Join us this Sunday! In-Person 9:00am & 10:45am, Online 9:00am, 10:45am & 5:00pm

Join us this Sunday! In-Person 9:00am & 10:45am, Online 9:00am, 10:45am & 5:00pm

Join us at the next Sunday worship service:
9:00am & 10:45am,
Online 9:00am, 10:45am & 5:00pm

Why, God, Why?

“How long, O Lord, must I call for help? But you do not listen! “Violence is everywhere!” I cry, but you do not come to save. Must I forever see these evil deeds? Why must I watch all this misery? Wherever I look,  I see destruction and violence. I am surrounded by people who love to argue and fight….The wicked far outnumber the righteous, so that justice has become perverted.” – Habakkuk 1:1-4

You could sit in a church for many years and probably not hear a sermon on the prophet Habakkuk. He is definitely not a household name, even for the regular church goer. Habakkuk is one of Israel’s minor, or lesser, prophets. Habakkuk is a great book, and like all of scriptures is applicable to our lives today.

Habakkuk wanted to know why things were not fair?  Habakkuk was written somewhere around 600 BC during a time when God’s people were becoming very corrupt. There was a lot of violence. There was corruption and injustice. Basically, there were a lot of bad people doing bad things to good people. But even the good people weren’t all that good because they weren’t doing anything about all the bad happening around them. In the midst of all this, Habukkuk asks a question, “How long, O Lord, must I call for help? He then makes an observation: But you do not listen.” Most of us have asked that question and had a similar observation.

I asked that my son get his act together, but it gets worse. I needed that promotion but a guy who doesn’t deserve it got it instead. And my migraines keep getting worse. Those questions typically generate more questions. “Is God interested in my situation because He could do something, but He doesn’t show up?”  “How can I trust God with all that is going on?”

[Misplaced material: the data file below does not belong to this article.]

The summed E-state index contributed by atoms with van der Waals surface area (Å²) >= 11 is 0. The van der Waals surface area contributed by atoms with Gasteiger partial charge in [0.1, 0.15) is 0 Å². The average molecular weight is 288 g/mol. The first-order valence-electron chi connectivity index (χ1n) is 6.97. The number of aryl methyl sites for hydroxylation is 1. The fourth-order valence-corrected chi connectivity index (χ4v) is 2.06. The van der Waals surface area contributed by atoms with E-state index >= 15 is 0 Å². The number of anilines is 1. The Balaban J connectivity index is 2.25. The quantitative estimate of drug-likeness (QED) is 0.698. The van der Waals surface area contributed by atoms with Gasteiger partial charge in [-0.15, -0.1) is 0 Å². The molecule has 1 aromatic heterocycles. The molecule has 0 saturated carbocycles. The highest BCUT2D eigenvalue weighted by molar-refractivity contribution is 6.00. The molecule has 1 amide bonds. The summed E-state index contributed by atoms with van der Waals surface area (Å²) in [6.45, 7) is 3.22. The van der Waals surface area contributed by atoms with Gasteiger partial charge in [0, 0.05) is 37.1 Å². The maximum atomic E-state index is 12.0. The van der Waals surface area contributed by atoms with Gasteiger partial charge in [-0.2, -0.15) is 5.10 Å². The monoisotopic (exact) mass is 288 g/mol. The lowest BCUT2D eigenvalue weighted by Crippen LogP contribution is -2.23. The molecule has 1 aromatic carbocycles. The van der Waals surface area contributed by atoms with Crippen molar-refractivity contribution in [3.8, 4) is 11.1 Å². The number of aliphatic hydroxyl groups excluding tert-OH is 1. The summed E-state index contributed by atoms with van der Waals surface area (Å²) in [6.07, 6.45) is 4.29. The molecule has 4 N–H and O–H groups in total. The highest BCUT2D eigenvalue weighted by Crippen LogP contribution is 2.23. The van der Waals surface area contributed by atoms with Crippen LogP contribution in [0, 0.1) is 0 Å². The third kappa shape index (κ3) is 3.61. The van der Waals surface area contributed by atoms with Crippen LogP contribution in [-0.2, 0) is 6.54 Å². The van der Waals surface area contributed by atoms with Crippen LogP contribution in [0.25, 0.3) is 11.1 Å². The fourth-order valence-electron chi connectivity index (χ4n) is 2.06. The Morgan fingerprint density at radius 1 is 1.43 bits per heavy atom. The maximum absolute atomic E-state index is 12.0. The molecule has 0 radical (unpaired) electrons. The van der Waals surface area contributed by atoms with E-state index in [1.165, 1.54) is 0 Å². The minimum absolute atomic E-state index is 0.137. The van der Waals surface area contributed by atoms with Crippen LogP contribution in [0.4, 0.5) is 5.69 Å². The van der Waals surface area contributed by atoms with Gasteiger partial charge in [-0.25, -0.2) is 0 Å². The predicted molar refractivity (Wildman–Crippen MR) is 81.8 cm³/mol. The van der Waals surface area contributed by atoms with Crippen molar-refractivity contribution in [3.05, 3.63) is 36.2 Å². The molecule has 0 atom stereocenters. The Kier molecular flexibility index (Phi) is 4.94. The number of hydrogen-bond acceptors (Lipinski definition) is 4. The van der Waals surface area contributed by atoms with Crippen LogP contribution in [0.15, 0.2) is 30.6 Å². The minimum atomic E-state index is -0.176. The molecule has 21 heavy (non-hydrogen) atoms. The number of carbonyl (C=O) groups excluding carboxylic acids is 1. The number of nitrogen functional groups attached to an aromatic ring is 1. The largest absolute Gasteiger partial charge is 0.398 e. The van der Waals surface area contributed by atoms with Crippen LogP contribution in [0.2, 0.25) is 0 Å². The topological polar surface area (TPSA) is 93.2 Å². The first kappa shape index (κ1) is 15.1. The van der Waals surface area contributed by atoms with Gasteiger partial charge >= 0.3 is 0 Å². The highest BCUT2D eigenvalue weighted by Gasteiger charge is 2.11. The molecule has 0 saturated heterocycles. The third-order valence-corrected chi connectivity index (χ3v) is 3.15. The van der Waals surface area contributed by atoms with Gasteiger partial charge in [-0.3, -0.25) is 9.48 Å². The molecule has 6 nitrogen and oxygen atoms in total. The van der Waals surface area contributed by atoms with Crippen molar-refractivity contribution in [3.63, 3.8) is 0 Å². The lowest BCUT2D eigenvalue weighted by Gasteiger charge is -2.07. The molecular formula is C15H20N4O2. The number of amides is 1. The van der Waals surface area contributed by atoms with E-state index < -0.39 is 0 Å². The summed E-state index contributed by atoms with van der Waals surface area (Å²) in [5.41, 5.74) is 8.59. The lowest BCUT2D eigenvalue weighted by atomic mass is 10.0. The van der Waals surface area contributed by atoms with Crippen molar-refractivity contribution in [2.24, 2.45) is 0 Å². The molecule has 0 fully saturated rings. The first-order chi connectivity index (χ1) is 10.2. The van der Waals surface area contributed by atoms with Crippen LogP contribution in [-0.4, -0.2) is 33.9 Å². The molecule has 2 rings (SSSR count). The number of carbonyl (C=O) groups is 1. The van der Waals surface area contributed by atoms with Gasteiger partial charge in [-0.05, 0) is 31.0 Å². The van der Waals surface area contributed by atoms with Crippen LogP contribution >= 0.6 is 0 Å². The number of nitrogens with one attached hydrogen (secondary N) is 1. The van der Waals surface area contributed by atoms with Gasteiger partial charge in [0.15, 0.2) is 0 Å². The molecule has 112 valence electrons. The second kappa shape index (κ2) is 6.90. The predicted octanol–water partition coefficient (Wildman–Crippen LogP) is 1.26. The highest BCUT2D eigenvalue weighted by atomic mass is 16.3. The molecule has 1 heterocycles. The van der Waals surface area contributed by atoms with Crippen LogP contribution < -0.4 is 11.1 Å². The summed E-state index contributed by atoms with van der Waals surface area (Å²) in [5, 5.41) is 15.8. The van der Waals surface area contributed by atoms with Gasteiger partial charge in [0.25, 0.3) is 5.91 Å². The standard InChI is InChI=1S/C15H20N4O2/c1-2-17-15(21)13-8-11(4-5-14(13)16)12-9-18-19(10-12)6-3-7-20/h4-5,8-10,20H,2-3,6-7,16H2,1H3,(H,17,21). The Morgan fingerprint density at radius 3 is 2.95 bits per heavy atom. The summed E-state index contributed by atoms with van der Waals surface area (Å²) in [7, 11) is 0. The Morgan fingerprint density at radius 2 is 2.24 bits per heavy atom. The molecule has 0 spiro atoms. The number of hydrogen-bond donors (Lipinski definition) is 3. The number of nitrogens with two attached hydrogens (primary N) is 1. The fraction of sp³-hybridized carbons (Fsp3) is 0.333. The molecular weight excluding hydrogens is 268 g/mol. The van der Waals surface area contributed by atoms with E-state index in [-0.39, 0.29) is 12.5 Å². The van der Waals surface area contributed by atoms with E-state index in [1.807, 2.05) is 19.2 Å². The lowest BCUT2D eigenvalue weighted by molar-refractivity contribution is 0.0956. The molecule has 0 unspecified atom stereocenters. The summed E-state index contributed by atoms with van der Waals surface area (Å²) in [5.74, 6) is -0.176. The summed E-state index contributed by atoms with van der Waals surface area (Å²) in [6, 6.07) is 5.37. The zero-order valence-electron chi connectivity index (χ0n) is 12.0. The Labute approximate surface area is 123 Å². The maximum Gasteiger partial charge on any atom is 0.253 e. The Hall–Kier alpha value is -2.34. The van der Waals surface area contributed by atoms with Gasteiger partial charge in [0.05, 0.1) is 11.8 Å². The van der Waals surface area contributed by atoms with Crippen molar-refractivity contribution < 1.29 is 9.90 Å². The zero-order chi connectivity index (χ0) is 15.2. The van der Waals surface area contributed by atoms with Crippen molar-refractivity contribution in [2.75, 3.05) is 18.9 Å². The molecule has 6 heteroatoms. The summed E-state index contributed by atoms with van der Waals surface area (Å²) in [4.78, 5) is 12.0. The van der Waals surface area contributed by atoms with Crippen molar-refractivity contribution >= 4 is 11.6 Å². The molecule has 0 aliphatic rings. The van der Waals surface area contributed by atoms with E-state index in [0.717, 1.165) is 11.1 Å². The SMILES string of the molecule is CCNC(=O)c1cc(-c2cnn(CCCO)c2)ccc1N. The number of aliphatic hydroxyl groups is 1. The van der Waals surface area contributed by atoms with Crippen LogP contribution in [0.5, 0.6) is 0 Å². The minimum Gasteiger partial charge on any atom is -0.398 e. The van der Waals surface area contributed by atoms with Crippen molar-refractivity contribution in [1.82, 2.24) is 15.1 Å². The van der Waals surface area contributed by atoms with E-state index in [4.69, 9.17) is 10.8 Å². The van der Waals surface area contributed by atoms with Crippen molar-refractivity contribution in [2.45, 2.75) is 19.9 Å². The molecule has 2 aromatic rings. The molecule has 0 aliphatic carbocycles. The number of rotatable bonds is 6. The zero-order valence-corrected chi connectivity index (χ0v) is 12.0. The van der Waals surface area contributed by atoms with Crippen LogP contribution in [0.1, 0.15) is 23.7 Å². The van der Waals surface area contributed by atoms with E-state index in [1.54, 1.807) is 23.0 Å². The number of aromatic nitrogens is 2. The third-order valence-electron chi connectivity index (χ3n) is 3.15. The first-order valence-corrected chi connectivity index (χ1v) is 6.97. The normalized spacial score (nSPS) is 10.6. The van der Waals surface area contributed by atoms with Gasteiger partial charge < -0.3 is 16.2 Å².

Many people may believe that Habakkuk had a lack of faith, but that was not the case. Habakkuk had faith but he also, like many of us, saw things that didn’t seem to line up with his trust in God. So he had some questions. And God had the answers, maybe not the answers that Habakkuk or we are looking for. God says this in Habakkuk 1:5, “The Lord replied, “Look around at the nations; look and be amazed! For I am doing something in your own day, something you wouldn’t believe even if someone told you about it.” The next verse says, “I am raising up the Babylonians, a cruel and violent people. They will march across the world and conquer other lands.” God is sending the Babylonians to punish His people.  And in verse 7 God says, “They are notorious for their cruelty and do whatever they like.

God is agreeing with Habakkuk that something needs to be done and here is what I (God) am going to do about it.  Here is my plan. (To be continued tomorrow) 

Discussion Questions:

  1. Habakkuk assumes that God does not hear, that He will not save, and that He will sit idly by. He cannot see a plan for justice. Do you ever feel the same way?
  2. Do you think it is possible for God to be doing good without us even realizing it?
  3. Do you trust God even when things don’t look favorable? Why or why not?